Being right in the comics’ line of vision, I wanted to make sure they knew I was enjoying myself, which I was. I laughed uproariously and clapped enthusiastically. I let myself just roll with the jokes, even when they weren’t entirely my style. The people I was with, however, couldn’t have seemed less engaged. They half-heartedly chuckled at really funny jokes, they barely cracked a smile at the more subtle ones, and they failed to applaud virtually every time a comedian finished a set. Their seeming lack of enjoyment was only really broken when Nikki Payne told a joke about throwing feces like monkeys, particularly at co-workers at the office. At this, my company practically rolled out of their seats with hysteria yet the rest of the evening they had watched with an air of superiority. The attitude they exuded said, “We know comedy and compared to what we’ve seen, this show ain’t nothing.” Well bully for them!

The following month, I attended the Tim Sims Encouragement Fund’s Cream of Comedy – an evening showcasing fresh-faced comics competing for a cash prize, a scholarship for the Second City Training Centre, and serious bragging rights. Spoiler alert! Half of the comedy troupe “British Teeth” that won the 2011 prize hailed from the same high school as yours truly. Pretty great stuff!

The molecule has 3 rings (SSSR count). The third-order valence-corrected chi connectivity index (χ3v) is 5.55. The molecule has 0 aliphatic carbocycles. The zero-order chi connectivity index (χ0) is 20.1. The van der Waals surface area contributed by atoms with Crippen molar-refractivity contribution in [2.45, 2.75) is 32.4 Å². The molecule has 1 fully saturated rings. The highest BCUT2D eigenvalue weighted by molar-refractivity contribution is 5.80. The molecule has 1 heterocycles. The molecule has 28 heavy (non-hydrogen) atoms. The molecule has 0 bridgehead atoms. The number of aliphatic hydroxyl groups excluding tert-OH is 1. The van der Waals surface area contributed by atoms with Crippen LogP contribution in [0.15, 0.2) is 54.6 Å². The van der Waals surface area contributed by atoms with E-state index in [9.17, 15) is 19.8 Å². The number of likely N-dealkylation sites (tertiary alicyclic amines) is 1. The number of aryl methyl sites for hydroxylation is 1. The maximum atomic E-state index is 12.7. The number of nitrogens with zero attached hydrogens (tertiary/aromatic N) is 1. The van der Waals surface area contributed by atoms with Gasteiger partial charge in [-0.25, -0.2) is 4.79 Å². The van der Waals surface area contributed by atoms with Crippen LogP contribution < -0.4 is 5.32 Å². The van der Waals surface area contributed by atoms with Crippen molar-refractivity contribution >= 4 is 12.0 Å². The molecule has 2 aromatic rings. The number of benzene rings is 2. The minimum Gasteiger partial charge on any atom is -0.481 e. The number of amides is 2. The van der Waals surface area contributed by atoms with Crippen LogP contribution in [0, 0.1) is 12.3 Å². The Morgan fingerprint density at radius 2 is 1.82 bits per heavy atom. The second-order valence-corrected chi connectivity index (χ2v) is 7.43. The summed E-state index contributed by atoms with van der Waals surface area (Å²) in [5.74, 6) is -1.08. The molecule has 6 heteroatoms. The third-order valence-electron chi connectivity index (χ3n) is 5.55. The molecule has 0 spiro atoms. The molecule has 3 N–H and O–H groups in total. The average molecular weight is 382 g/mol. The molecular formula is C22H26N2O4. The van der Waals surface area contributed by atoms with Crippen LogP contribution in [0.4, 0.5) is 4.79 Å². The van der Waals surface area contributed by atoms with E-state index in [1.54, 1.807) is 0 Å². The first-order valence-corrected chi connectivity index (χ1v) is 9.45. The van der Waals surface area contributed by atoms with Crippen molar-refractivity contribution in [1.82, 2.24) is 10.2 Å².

I also attended this show with some friends who work in the business of television and comedy. These folks were younger and had far less input into what actually makes it on the air than the people I went to the Canadian comedy showcase with. These friends were also in less demanding jobs, and were less stressed out so I just assumed they would generally be in better humour and would let themselves really enjoy the show. It turns out I was wrong. I was laughing the night away and hearing crickets beside me. One friend later said to me later that she wished she had sat next to me. She felt like a pariah for laughing while the others looked on with straight faces.

At the same show, a man sitting within my line of vision also caught my attention. As with most comedy shows, there were a lot of crass jokes being told and plenty of imitations. This guy couldn’t have looked less impressed. All of his friends were cracking up but he was just shaking his head and putting his fingers to his temples. These jokes were evidently giving him a headache. I just don’t understand what people expect out of events like these. If he was looking for highbrow, classy entertainment, he should have gone to the opera. The same goes for everyone else who just refused to enjoy the evening.